I occasionally think back to a Ruth Marcus column in the Washington Post from late 2015 as an example of how completely regrettable so much of the Clinton coverage was, specifically when it came to the treatment of gender. Candidate Trump had just claimed that Clinton had been "schlonged" by Barack Obama during the 2008 campaign. Sexist rhetoric doesn't get much cruder than using a penis metaphor to harass a female candidate. But Marcus didn't see it that way. Instead, she wrote a column attacking Clinton.
Ponder that for a moment. The soon-to-be first woman nominee in the history of the United States was facing a sexist pig who claimed the Democrat had once gotten "schlonged," and Marcus' first instinct as a Post columnist was to write a piece belittling Clinton for playing the victim—for manufacturing "outrage"—while claiming Trump's wildly sexist rhetoric was "awfully mild."
Eighteen months later, this was an actual Post headline following the 2016 election: "Let’s all over-analyze this photo of Hillary Clinton, alone, looking forlorn." Clinton was sitting in a restaurant looking at her phone when someone snapped a photo of her, but I guess that's reason enough to mock a her as being "surprisingly alone."
I could go on for thousands and thousands of words. I won't. Suffice it to say, the 2016 coverage, from a gender perspective, was a nightmare. (She shouts! She's angry! She doesn't smile enough!) But today, on the eve of a new White House campaign cycle, almost nobody has stepped forward to admit any fault. I've seen very few public mea culpas or serious self-examination from the campaign press. So Democrats are now just supposed to cross their fingers and hope that, privately, journalists realize the mistakes they made in 2016 and don't repeat them during another Trump-dominated campaign season?
The press used to be willing to undertake serious self-examination. Following the media debacle of 2002 and 2003 during the run-up to the Iraq War, when the D.C. press helped market the doomed invasion, there was some sober and transparent self-reflection, particularly by the New York Times, which was sparked to action by its public editor. The paper admitted to its readers that it had made serious pre-war mistakes, basically asked for their forgiveness, and pledged the mistakes would not be repeated. None of that has taken place since 2016—and certainly not from the Times, which eliminated its public editor position soon after Trump’s election.
So no, there still hasn't been any meaningful media acknowledgment of the signature sexism that dominated 2016 coverage. Instead, the press seems much more committed to the idea that Clinton was a uniquely flawed or a "bad" candidate. That way journalists don't have to acknowledge the sins of the 2016 coverage.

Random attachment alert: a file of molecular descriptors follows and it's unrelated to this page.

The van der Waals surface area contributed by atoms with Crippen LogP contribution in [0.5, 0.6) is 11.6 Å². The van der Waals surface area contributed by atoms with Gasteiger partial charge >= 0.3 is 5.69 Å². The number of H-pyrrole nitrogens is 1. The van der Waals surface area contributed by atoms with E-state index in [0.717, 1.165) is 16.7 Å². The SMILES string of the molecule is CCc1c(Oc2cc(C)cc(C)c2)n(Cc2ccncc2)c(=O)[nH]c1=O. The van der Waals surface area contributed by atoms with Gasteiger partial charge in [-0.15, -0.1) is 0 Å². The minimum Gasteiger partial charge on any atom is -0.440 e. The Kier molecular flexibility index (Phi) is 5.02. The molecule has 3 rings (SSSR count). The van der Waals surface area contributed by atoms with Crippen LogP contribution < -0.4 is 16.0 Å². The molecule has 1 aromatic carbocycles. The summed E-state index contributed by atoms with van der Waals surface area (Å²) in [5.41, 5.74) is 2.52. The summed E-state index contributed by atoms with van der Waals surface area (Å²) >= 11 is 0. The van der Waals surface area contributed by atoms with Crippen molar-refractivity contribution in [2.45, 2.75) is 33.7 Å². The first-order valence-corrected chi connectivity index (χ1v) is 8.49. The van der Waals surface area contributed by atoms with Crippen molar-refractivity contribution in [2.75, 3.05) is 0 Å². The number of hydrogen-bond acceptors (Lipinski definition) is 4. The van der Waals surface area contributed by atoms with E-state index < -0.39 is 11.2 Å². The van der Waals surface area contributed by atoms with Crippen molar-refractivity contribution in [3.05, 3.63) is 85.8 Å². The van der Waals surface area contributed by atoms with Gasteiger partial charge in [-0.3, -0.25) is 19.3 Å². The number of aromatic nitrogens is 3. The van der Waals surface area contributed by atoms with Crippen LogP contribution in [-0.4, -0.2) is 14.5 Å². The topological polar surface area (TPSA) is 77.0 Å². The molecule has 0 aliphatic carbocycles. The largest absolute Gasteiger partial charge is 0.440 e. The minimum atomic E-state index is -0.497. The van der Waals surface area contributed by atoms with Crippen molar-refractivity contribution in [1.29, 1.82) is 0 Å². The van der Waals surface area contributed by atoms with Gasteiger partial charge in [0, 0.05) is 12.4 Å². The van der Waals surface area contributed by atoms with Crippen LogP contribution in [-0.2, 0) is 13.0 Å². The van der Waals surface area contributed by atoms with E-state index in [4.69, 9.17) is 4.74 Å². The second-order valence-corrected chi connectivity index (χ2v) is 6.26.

Why is it important to admit mistakes? Because that's how lessons are learned and bad behavior is fixed. In fact, perhaps one reason 2016 was so bad was that so few media players had ever apologized for sexist Clinton coverage back in 2008.
"Media coverage of Hillary Clinton's 2008 campaign was a gender debacle," Media Matters for America noted in 2014. “[The] Press featured ‘news’ segments on Hillary's hair style, examinations of the Clinton ‘cackle,’ and even a 750-word rumination on the ‘startling’ amount of cleavage then-Sen. Clinton ‘displayed’ on the floor of the U.S. Senate." At the time, Salon's Rebecca Traister detected "a nearly pornographic investment in Clinton's demise" among male pundits.
During the 2008 campaign, Slate ran a taunting "Hillary Deathwatch" feature, which gleefully detailed her campaign struggles while she was losing a two-person Democratic primary contest. For some reason, Slate didn't do the same thing in 2016 when a man was losing a two-person Democratic primary race.
Admitting mistakes can be uncomfortable, especially when they encompass misguided, sexist campaign coverage that stretched out over nearly two years. And especially when those transgressions run counter to a media outlet's preferred brand narrative.
But news organizations owe news consumers—and Democrats—an explanation, as well as a vow that the ugliness that unfolded in 2008 and 2016 won't infect the 2020 campaign.
Eric Boehlert is a veteran progressive writer and media analyst, formerly with Media Matters and Salon. He is the author of Lapdogs: How the Press Rolled Over for Bush and Bloggers on the Bus. You can follow him on Twitter @EricBoehlert.
This post was written and reported through our Daily Kos freelance program.